Second Marriage Planning
One of the situations that may call for the lawyer to recommend himself as a co-trustee is in second marriage planning.
It is a firmly established legal principal that there is no ethical prohibition against the attorney recommending himself to act as a trustee on behalf of a client or client's estate. And for good reason. In many situations the counselor may provide invaluable assistance that no one else is willing or able to provide.
In second marriage planning, we often recommend that the lawyer act as co-trustee on the death of the first spouse. While both spouses are living and competent they naturally run their trust or trusts together. But when one spouse dies, what prevents the other spouse from taking all of the assets and diverting them to their
own children? Nothing at all, if they alone are in charge. While most people are honorable, and many are certain their spouse would never do such a thing, strange things often happen later in life. A spouse may become forgetful, delusional or senile or may be influenced, sometimes unduly, by other parties. Not only that, but what are the children of the deceased spouse going to feel when they find out their stepmother is in charge of all of the couple's assets? They are going to imagine the worst case scenario and feel very insecure and possibly even hostile to the surviving spouse. As my esteemed trusts professor said to my law school class over thirty years ago “you would be surprised by how fast the family glue comes undone.”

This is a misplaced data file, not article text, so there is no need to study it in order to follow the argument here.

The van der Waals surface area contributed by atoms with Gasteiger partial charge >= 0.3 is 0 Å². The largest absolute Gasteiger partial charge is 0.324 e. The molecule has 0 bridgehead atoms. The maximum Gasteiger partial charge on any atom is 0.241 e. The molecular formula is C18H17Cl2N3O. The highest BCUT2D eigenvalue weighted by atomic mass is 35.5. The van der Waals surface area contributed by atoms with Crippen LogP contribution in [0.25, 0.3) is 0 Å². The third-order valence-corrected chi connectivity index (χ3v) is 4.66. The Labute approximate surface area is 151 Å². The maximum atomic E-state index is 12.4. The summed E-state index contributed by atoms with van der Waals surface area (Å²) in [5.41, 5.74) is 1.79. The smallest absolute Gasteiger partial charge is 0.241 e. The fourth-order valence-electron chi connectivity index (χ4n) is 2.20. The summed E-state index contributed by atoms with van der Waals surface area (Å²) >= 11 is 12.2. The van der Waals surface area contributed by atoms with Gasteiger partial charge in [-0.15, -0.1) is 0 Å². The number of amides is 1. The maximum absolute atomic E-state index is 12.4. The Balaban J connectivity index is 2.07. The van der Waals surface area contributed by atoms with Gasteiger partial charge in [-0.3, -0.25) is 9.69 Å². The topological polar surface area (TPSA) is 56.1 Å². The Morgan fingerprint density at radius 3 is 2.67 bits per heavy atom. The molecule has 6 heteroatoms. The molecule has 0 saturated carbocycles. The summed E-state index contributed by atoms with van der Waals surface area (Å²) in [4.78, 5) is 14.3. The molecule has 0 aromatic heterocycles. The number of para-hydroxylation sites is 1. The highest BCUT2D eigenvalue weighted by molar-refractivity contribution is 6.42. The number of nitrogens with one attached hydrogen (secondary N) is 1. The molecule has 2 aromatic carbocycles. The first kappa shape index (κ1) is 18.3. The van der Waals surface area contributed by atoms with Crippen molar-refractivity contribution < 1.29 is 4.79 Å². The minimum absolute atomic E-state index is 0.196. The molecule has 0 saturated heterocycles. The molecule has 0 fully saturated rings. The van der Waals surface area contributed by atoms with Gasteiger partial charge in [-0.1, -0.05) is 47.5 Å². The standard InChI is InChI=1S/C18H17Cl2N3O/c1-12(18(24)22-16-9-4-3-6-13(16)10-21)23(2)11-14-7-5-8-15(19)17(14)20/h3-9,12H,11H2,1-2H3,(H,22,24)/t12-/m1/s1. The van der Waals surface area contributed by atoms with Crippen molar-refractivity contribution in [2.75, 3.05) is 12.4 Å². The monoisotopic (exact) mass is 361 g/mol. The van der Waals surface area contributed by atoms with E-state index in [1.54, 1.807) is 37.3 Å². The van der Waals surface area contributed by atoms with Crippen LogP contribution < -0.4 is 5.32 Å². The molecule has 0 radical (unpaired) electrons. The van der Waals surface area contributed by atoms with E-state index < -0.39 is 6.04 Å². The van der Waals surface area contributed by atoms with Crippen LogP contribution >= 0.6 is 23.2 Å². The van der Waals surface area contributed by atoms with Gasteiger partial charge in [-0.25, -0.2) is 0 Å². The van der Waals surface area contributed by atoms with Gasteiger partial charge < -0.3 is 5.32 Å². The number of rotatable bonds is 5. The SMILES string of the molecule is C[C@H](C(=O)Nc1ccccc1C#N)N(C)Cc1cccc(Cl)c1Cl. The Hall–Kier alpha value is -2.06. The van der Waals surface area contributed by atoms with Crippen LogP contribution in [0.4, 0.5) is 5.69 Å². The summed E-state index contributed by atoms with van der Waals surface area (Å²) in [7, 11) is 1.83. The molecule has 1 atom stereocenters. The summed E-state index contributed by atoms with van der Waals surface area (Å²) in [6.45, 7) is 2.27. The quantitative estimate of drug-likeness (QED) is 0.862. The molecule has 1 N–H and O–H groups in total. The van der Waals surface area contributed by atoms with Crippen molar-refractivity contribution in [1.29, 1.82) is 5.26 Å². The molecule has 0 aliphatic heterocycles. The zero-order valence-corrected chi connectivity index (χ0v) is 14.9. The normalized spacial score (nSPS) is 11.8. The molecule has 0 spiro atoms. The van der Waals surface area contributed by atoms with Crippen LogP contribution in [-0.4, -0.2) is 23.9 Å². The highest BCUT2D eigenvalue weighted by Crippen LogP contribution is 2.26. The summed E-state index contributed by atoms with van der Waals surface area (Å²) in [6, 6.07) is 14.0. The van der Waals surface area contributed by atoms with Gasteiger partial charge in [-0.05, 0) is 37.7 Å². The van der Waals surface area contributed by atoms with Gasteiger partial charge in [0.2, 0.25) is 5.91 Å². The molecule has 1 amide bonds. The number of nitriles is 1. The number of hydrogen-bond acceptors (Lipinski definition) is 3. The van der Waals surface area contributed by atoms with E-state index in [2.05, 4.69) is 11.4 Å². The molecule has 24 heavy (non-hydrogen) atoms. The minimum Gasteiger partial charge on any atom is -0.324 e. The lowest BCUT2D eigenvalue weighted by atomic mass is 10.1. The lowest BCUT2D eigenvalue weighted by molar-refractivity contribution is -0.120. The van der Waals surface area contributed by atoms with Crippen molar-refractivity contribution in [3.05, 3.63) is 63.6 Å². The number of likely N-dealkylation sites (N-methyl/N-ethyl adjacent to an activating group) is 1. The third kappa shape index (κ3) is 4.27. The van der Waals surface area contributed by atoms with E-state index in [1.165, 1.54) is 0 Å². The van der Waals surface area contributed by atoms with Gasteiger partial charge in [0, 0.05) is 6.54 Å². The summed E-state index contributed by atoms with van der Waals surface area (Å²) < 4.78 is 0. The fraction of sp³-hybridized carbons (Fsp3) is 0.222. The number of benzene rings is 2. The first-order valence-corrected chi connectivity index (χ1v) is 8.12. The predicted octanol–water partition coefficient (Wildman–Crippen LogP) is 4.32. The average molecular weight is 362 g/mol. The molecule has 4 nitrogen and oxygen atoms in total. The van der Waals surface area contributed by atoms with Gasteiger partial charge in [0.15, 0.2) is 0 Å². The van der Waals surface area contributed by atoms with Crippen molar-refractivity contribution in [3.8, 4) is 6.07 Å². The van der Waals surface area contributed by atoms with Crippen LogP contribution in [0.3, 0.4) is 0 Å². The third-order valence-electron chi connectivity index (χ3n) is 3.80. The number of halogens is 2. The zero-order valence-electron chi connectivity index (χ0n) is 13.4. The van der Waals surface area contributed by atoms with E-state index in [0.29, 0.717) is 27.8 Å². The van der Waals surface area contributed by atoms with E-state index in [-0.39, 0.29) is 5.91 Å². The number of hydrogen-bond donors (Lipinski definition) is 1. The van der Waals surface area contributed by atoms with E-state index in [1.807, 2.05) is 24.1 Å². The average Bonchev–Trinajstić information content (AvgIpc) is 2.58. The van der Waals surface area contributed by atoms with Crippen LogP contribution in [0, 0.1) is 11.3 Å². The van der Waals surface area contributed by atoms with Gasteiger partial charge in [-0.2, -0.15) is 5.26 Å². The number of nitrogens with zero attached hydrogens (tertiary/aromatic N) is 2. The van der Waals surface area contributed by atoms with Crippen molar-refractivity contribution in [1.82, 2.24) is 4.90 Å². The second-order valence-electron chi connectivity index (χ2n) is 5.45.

Now, if you choose one of the deceased spouse's children to act as co-trustee with the surviving spouse what have you done? Created a potential minefield. The biggest issue is the conflict that exists whereby the stepson may be reluctant to spend assets for the surviving spouse, because whatever is spent on her will come out of his ultimate share. Then what if she gets remarried? How will he react to that event? What if it turns out he liked her when his father was living, but not so much or not at all afterwards? These things often happen.
Here is where the lawyer as trustee may provide an ideal solution. When husband dies, the lawyer steps in as co-trustee with the wife. He helps her invest for her benefit as well as making sure the principal grows to offset inflation, for the benefit of the heirs.
Wife in this case takes care of all her business privately with her lawyer. The trusts cannot be raided. These protections may also be extended for IRA and 401(K) money passing to the spouse through the use of the "IRA Contract". Surviving spouse agrees ahead of time that she will make an irrevocable designation of both of the couple's children as beneficiaries when the IRA is left to her and further agrees that any withdrawals in excess of the required minimum distribution (RMD) may only be made on the consent of the lawyer.
What about the deceased spouse's children? When the trust terms are read they now feel very secure that the lawyer their father chose will continue on for the stepmother's lifetime, looking after and protecting their share of the assets. They are relieved by the protection that has been set up for them, have no animosity or concern about the stepmother's having sole control of the assets and the relationship between the families continues smoothly and may even grow and flourish.
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